Fig. 3 is an end view of the piston seen in Figs. 1 and 2, and
Fig. i is a View similar to Flg. 2 but showing in section a modified construction of the piston.
Referring to the drawings for describing in detail the structure therein shown the reference character L indicates the brush of the tube cleaner while the reference character G indicates the piston of the cleaner. These two elements are connected together by a central rod H.
The brush may be of any desired construction. The rod H preferably extends centrally therethrough, and in tact preferably constitutes the core or carrier for the brush bristles 1 which project radially therefrom in all directions so that a cylindrical. brush is provided which is well adapted for rubbing along the interior surface of the tube as 2 to be cleaned. The brush is preferably of slightly greater diameter than the interior of the tube so that the bristles 1 will necessarily be somewhat bent over and made thereby to generate a considerable pressure, and a consequent scrubbing action, radially against the walls of the tube.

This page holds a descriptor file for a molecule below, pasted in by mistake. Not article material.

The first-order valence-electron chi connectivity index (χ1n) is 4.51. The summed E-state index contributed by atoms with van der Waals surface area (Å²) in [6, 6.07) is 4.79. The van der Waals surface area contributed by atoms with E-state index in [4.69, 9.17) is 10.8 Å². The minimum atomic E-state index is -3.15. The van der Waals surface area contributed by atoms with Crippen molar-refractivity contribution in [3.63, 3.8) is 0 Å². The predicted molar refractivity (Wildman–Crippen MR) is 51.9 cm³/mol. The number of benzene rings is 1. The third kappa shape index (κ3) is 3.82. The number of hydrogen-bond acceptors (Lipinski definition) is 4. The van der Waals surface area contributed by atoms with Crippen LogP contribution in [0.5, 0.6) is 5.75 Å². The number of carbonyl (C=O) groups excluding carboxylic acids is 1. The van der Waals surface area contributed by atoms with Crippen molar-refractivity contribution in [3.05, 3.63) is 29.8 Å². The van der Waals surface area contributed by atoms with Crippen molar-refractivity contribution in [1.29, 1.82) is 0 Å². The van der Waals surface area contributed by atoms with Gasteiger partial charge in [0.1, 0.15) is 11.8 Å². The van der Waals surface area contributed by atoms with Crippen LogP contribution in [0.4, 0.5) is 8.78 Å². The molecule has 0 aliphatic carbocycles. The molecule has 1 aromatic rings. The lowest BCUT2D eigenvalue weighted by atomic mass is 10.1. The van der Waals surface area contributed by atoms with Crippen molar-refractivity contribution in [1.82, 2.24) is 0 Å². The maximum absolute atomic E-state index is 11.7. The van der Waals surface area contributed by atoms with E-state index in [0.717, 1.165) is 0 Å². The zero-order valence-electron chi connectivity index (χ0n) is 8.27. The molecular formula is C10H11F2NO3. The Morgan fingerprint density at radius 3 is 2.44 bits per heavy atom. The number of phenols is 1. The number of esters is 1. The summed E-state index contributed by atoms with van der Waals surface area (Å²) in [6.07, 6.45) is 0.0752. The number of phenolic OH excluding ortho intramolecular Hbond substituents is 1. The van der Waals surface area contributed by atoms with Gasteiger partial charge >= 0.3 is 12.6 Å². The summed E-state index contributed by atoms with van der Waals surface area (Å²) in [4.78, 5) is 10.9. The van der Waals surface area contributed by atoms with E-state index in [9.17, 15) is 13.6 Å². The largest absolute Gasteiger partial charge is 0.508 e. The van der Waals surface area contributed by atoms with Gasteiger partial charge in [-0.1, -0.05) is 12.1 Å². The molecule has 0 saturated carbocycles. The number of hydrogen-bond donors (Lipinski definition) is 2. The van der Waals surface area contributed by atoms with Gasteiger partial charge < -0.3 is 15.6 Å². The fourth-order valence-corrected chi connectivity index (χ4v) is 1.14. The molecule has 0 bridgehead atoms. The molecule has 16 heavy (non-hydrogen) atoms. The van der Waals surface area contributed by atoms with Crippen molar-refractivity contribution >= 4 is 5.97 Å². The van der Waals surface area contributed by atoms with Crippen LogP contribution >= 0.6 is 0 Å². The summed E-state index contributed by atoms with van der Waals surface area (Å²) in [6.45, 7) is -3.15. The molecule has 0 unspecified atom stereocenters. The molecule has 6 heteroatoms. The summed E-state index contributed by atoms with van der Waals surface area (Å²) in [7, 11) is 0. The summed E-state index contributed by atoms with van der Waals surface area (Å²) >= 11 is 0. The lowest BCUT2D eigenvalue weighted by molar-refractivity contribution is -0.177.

The brush L may be of any desired length, either more or less than as illustrated.
The forward end of rod H preferably projects beyond the forward end of the bristle portion of the brush, as at 3, and serves to support a suitably rounded protector head as 4 which may be formed of any suitable ma terial but which is preferably of molded soft rubber or the like.
The rear end portion of the rod H is formed into a suitably reduced threaded extension 5 which projects through central bore 6 of the piston Gr.
The piston G maybe formed of any suitable material but tllfl'll'ltLtQllitl now thought to be best adapted for its purposes is soft rubber, preferably molded into the shape as indicated.
Thereduction in diameter o1 the rod H, for producing the threaded extensi 5 provides a conical portion 7 which engages within the forward end of bore 6 and tends to prevent or restrict the telescoping movement of the piston G forwardly over the rod. T he threads of the extension 5, being in engagement with the rubber walls of the bore 6 also tend to prevent this telescoping movement and, together with the conical portion 7, practically prevents any telescoping movement beyond a given desired point, and here. it may be noted that the forward end of the bore 6 may either be enlarged to greater Width than the. central portion, so as to receive the conical portion of rod H, or the elasticity of the material of the piston may be utilized to permit the necessary expansion of the bore, as may be found expedient."